Lt. Muath al-Kaseasbeh

ISIS’s barbaric murder of the Jordanian pilot, Lt. Muath al-Kaseasbeh, brings a new degree of spectacle and horror to the reality that is Islamic aggression.

With the extended world becoming increasingly inured to the phenomena of beheadings, leave it to Islamic State to dream up new, more innovative ways to torture and murder someone.

Probably the most important takeaway from this horror show: Jordan, one of the more ‘moderate’ Arab states in the region, and a strong U.S. ally, has no problem with ‘eye for an eye’ justice and isn’t hindered by pie-in-the-sky strictures against the profound societal need for revenge in such matters. From FNC:

Several media outlets reported that Jordan moved swiftly following the video’s surfacing, transferring at least three imprisoned jihadists, including al-Rishawi and Ziad Al-Karbuli, a former aide to Abu Musab al-Zarqawi, the Jordanian Al Qaeda operative who was killed in 2006, in preparation for execution, perhaps within hours. Lebanon-based news channel Al Mayadeen nreported that Jordan intends to execute Al-Rishawi at dawn on Wednesday.

The Daily Beast reports:

Hours after ISIS released a video showing Jordanian pilot Muadh al-Kasasbeh being burned alive, Jordan announced it would execute a female terrorist in reponse. Sajida al-Rishawi, a would-be suicide bomber who’s been on death row since 2005, will die tonight. ISIS had demanded Rishawi’s freedom last month in exchange for Kasasbeh and Japanese hostage Kenji Goto’s lives. (Turns out ISIS killed Kasasbeh while it was barganing with Jordan, anyway.) “The revenge will be as big as the calamity that has hit Jordan,” a Jordanian army spokesman said in a televised statement. Another spokesman said that Jordan will deliver a “strong, earth-shaking and decisive” response. King Abdullah made a televised address to his country from Washington, D.C. where he was visiting Congress and President Obama.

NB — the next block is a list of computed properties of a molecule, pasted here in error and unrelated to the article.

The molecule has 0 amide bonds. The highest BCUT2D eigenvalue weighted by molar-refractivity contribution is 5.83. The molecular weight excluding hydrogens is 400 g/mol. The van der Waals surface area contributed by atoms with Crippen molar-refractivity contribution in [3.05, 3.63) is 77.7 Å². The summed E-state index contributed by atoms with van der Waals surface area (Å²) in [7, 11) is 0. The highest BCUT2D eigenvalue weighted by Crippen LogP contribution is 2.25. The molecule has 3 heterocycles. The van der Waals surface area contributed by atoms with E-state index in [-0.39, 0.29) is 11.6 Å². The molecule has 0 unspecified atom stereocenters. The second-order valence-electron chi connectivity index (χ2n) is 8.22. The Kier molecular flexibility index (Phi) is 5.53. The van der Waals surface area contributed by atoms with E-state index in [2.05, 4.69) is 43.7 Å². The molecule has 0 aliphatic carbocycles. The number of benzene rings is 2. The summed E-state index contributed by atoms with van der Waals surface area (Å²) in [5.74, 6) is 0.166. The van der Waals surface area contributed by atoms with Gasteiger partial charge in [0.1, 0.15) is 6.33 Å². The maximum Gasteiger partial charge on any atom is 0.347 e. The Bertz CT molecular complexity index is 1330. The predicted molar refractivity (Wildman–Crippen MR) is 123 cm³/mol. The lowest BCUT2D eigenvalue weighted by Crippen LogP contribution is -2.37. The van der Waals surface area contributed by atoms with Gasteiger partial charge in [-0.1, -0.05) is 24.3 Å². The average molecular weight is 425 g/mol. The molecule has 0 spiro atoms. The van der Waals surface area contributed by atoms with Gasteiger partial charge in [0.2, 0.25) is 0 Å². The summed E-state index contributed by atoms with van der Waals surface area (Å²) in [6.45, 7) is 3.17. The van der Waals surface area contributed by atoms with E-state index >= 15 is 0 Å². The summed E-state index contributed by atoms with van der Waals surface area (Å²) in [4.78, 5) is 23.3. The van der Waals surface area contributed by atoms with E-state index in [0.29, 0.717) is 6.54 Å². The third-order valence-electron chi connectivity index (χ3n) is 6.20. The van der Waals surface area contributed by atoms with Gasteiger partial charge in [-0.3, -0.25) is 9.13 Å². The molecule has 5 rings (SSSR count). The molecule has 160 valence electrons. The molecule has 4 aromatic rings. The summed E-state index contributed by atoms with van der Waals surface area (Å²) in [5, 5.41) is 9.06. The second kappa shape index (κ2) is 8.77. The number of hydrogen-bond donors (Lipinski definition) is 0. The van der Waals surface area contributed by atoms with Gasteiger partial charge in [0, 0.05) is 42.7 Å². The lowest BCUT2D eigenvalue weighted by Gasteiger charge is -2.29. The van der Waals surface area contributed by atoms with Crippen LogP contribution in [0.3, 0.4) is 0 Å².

Meanwhile, The Organizer’s idea of what to do when ISIS strikes at the West is to… release more Gitmo detainees.

Describing the snuff film theatrics of al-Kaseasbeh’s murder, and then putting the al-Kaseasbeh atrocity into a larger context, Tom Rogan has a poignant post on the spectacle of this episode and what lessons we ought to draw from it:

Lieutenant Moaz al-Kasasbeh saved many lives. Serving against the Islamic State (ISIS), he helped prevent the slaughter of thousands of innocent men. He helped prevent the capture and sexual slavery of thousands of women. And he helped preserve the better future of thousands of children. His time on earth was well spent, struggling against a death cult…

The video is Islamic State propaganda 101: technically slick, deliberately slow, and utterly sadistic. It begins with Lieutenant al-Kasasbeh, wearing an orange jumpsuit and with a black eye, describing the coalition against ISIS. With graphical overlays, IS emphasizes the coalition’s multinational quality. IS asserts that the coalition is a “crusader” army. Next, the video shows what the Islamic State claims are civilian casualties of coalition airstrikes. Lieutenant Kasasbeh is then filmed walking along a rubble-strewn street. His eyes raised to the sky, the lieutenant is surrounded by masked men in uniform — ISIS wants to portray itself as a functioning state — who are watching him silently. The lieutenant gazes at the rubble. Another overlay of purported airstrike footage is shown. The jihadist message is clear: This man is guilty of murder, and now he will face legitimate justice.

Then the horror begins. Lieutenant al-Kasasbeh is shown standing in a cage, his jumpsuit blotted with gasoline. One of the masked men readies a torch next to a line of gasoline. Then, in typical ISIS form (see my other assessments of IS propaganda here, here, and here), the camera repeatedly flashes back and forth between the torch and Lieutenant al-Kasasbeh. This sadism is deliberate: IS takes immense pleasure in the anticipation of brutal murder. Then the murderer lights the gasoline. Jihadist music playing in the background, and Lieutenant al-Kasasbeh is engulfed in flames. The Islamic State video does not edit out the lieutenant’s agony. Instead, it celebrates the grisly scene. As the lieutenant dies, the music rises in crescendo. The video concludes with bounty offers to anyone who murders another coalition pilot.

We must always remember Moaz al-Kasasbeh for the courage he showed in life, but we must also pay heed to the ideology that motivated such a terrible murder. For one, the video’s musical crescendo, increasing till the murder is carried out, isn’t accidental. Instead, it give a clear idea of the world that the Islamic State seeks to build — one in which individual humanity is subjugated to theological absolutism, where misery is the glorious marker of purity, and where only the “faithful” can hope to escape terror and death.


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